Art exhibit emphasizes political climate, freedom of expression

Stacey Franciamore, Editor-in-Chief

The Iona College Council on the Arts and the New Rochelle Council on the Arts present “Unapologetically Me,” a virtual gallery exhibition and gallery talk by Alvin Clayton-Fernandes, an artist, model and restaurateur from New Rochelle, from July 1 to Sept. 30.  


Clayton’s art is influenced by Henri Matisse, a French artist from the 20th century who used abstract gestures and shapes as well as bright colors and expressive brushstrokes to depict human figures.  


Although Clayton is usually more reserved with his work for fear of what people will think, due to the political climate in the country he felt compelled to share this exhibit and face this fear.   


“I have been very safe for a long time with my art, and it’s beautiful art as told by a lot of people, and I paint what I love and what I’m passionate about, but there comes a time when the artist, if he has a platform, he has to use that platform for what is really important,” Clayton said.  


This exhibit’s theme is religion and politics but holds a greater significance to the artist.  


“This new body of work is me stepping outside of my comfort zone and finally just taking a time and not really caring what others feel or think or how they’re going to accept me. It’s just my expression. It’s one other layer of who I am as a person,” Clayton said.  


The exhibit includes a total of 24 paintings, each of which conveys a special message and expresses the artist’s personal feelings.  


In his piece, “Is Justice Blind?” Clayton depicts Lady Justice. A white boy and Black boy kneel in front of her to get justicebut she peeps through her blindfold to see who kneels before her. The canvas intends to convey that Black and white Americans are given a different level of justice and that the system is rigged.  


Another canvas, “Barack Hussein Obama,” is a canvas that celebrates the 44th president of the United States. Clayton shared that this piece represents how proud he was of America in 2008 when the first Black president was elected.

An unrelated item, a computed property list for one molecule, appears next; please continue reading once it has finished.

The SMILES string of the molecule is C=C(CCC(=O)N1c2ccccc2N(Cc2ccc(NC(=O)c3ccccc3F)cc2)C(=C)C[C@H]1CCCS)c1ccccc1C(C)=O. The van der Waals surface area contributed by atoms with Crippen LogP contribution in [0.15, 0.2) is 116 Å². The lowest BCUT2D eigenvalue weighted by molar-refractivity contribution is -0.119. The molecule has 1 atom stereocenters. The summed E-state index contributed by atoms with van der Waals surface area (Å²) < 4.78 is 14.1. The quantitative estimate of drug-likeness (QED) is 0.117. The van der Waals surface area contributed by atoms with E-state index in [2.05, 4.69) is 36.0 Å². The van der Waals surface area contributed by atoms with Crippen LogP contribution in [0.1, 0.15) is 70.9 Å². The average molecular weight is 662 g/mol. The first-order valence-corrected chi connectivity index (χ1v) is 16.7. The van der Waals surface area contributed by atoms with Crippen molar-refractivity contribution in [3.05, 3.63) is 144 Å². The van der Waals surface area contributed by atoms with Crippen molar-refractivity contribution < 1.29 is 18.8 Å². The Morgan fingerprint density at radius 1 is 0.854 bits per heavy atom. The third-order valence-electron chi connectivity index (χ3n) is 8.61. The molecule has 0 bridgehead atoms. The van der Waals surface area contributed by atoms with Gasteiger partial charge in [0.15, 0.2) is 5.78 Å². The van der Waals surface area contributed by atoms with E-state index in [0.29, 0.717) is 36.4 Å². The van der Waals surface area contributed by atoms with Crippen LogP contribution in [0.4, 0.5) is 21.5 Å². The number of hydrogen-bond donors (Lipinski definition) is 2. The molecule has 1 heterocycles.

Clayton depicts the current president of the United States, Donald Trump, in many of his pieces. “Head of the Republican Party” is a large canvas in which the head of President Trump is very prominent. According to Clayton, this canvas aims to highlight that we may think some things are beautiful, but if we start peeling away layers we will find the ugliness inside of them 


Many of the canvases depict other influential political figures such as Elijah Cummings, Lindsay Graham, Ruth Bader Ginsberg and Nancy Pelosi. The paintings also touch upon other political issues and ideas such as fascism and immigration.  


For students, this exhibition is an opportunity to explore topics such as racial injustice and racial inequality  


Dr. Michelle Veyvoda of the speech communication studies department shared that she was deeply moved by the exhibition.  


“The artwork is stunning, but Alvin’s narration of the exhibit is what really drew me to his experience and the deeper meaning beneath each piece,” Veyvoda said in an email.  


Veyvoda is teaching Cornerstone class centered on the theme of justice and required her students to visit the virtual exhibit.  


“My Cornerstone class is paired with an ENT class, and it occurred to me that not only is Alvin a gifted artist but also a successful entrepreneur,” Veyvoda said in an email. “He owns a successful restaurant in New Rochelle. Because of that intersection, I thought it would be valuable to have Alvin speak both about his artwork and entreprenurial venture.”  


Clayton recognizes that this exhibit is not for everyone, but offers his perspective and that of many people close to him. Through this exhibit, he hopes to raise awareness and contribute to the critical issues and ideas of our time.   


“My only way of protesting was to go to my canvas,” Clayton said. “That’s my escape.” 


If you are interested in visiting the virtual exhibit, click here